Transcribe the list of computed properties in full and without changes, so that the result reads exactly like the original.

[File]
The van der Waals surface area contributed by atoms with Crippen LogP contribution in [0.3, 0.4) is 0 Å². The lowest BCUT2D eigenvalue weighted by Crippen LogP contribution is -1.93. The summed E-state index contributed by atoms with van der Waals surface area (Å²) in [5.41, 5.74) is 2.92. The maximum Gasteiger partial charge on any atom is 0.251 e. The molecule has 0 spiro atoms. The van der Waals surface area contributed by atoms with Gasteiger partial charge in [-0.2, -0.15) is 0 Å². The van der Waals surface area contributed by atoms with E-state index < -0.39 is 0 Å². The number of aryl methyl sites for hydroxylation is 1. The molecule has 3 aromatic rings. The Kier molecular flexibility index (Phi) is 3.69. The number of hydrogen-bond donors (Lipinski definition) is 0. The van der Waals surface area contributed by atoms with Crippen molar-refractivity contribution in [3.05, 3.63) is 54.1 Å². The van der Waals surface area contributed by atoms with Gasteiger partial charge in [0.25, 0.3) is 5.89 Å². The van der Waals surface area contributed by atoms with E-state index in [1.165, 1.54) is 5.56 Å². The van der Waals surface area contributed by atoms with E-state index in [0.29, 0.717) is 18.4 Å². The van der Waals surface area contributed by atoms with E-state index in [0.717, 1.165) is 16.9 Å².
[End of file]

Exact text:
The van der Waals surface area contributed by atoms with Crippen LogP contribution in [0.3, 0.4) is 0 Å². The lowest BCUT2D eigenvalue weighted by Crippen LogP contribution is -1.93. The summed E-state index contributed by atoms with van der Waals surface area (Å²) in [5.41, 5.74) is 2.92. The maximum Gasteiger partial charge on any atom is 0.251 e. The molecule has 0 spiro atoms. The van der Waals surface area contributed by atoms with Gasteiger partial charge in [-0.2, -0.15) is 0 Å². The van der Waals surface area contributed by atoms with E-state index < -0.39 is 0 Å². The number of aryl methyl sites for hydroxylation is 1. The molecule has 3 aromatic rings. The Kier molecular flexibility index (Phi) is 3.69. The number of hydrogen-bond donors (Lipinski definition) is 0. The van der Waals surface area contributed by atoms with Crippen molar-refractivity contribution in [3.05, 3.63) is 54.1 Å². The van der Waals surface area contributed by atoms with Gasteiger partial charge in [0.25, 0.3) is 5.89 Å². The van der Waals surface area contributed by atoms with E-state index in [1.165, 1.54) is 5.56 Å². The van der Waals surface area contributed by atoms with E-state index in [0.29, 0.717) is 18.4 Å². The van der Waals surface area contributed by atoms with E-state index in [0.717, 1.165) is 16.9 Å².